The EU’s plans to cut its reliance on Russian gas by two-thirds within 2022 will therefore be met with harsh practical constraints. Natural partners in this energy quest are the US and Qatar. Energy experts expect that building a terminal on both sides of the Atlantic to significantly expand US exports of LNG to Europe could take two to five years. Qatar’s volumes, on the other hand, are locked into long-term contracts mostly to Asian buyers. The amount of divertable volumes that can be shipped to Europe is only 10-15%.

Eventually, the war will end and the food crisis will worsen

All war eventually comes to an end. But the Ukraine-Russia war has already severely devastated both the agriculture infrastructure and the hgeopolitical relationship that has sustained the pre-war international trade volume.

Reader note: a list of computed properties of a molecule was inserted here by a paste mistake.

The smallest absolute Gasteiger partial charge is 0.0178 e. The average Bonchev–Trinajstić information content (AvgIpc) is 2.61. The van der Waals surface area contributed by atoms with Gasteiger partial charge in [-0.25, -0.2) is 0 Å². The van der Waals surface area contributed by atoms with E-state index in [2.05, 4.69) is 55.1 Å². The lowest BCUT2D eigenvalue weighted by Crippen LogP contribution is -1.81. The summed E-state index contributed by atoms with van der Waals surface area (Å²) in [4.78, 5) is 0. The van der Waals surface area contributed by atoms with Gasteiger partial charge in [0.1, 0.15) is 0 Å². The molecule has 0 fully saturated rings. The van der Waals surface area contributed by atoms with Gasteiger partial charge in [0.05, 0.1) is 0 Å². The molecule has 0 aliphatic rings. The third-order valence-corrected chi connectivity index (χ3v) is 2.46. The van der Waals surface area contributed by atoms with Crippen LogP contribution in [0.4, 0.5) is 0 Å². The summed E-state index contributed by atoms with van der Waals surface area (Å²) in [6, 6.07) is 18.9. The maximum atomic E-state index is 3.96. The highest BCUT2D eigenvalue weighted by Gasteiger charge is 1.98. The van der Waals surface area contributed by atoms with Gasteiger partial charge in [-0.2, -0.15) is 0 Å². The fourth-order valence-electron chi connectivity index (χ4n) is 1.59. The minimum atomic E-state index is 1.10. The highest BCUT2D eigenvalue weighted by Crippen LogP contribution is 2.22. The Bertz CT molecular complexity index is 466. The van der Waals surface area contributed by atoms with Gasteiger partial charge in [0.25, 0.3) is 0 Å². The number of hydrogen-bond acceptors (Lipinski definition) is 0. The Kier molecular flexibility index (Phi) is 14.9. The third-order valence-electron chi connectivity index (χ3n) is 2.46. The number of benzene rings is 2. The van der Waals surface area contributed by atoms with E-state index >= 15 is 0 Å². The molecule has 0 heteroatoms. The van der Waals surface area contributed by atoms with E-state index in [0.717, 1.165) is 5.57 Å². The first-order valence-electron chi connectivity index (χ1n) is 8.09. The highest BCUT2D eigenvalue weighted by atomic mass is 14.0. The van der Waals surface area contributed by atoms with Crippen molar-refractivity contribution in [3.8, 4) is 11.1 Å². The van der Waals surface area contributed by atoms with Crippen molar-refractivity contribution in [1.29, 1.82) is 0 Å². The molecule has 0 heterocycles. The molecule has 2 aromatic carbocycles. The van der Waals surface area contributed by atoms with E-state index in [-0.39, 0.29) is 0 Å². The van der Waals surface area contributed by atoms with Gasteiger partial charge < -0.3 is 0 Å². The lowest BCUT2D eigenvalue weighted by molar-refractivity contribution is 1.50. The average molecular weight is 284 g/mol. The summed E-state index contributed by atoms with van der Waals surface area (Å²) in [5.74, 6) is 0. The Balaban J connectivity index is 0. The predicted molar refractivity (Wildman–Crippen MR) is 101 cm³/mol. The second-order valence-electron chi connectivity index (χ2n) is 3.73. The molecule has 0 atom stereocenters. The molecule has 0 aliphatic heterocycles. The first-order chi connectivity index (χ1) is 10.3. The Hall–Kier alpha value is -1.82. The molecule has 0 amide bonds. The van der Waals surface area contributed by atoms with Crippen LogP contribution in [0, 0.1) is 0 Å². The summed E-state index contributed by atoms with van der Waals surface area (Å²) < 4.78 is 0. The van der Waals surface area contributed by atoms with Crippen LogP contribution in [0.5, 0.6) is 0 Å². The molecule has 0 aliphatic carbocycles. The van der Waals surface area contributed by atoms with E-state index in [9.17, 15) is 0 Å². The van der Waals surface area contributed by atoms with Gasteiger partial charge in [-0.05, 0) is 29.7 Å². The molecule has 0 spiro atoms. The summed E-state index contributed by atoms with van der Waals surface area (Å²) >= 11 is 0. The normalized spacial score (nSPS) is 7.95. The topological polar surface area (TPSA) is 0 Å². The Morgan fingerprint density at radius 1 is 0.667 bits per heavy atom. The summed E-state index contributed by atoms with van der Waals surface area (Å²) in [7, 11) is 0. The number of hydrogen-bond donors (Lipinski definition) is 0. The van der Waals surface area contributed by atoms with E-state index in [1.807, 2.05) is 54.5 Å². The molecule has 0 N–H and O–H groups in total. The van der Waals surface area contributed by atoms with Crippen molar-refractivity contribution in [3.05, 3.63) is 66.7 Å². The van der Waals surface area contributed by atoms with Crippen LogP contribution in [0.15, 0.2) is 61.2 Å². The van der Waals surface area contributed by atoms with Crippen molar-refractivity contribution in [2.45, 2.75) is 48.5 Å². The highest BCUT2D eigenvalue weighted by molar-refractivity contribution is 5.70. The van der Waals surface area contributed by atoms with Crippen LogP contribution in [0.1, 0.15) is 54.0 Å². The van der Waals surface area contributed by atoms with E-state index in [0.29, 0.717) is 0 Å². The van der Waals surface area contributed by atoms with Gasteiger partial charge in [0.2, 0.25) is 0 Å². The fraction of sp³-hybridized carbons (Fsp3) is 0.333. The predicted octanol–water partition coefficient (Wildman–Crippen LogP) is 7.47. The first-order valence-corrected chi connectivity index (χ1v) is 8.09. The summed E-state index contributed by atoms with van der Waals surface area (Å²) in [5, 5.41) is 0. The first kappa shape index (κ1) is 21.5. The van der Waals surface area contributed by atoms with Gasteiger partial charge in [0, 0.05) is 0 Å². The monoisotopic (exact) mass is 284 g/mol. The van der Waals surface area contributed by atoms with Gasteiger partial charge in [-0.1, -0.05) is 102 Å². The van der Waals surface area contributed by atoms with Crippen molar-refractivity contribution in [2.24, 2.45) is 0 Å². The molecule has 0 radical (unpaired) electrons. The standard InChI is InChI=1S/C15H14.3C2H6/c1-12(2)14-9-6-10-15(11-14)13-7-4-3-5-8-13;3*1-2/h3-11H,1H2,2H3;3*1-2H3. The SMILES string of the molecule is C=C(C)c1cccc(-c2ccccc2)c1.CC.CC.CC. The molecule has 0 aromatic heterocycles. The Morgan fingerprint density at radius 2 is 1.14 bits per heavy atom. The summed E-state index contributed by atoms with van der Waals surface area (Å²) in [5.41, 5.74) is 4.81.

In the short-term, each country will fall back on its stockpile of supplies, but these “extra” supplies—including fertilizer—will eventually diminish. With food supply dropping and energy prices remaining high for the foreseeable future, food prices will continue to rise. 

Politically speaking, high food prices are bad because it hurts the poor the most. There is a natural ceiling on how much and how fast food prices can go up before they become untenable. With rising costs and downward pressure on food prices, food growers and producers will likely see their margins squeezed. 

And to make matters worse, we are entering an all-time low with unemployment, driving labor away from the most laborious task in food production: agriculture harvesting. 

Transient factors aside, the agricultural labor shortage is secular and will worsen over time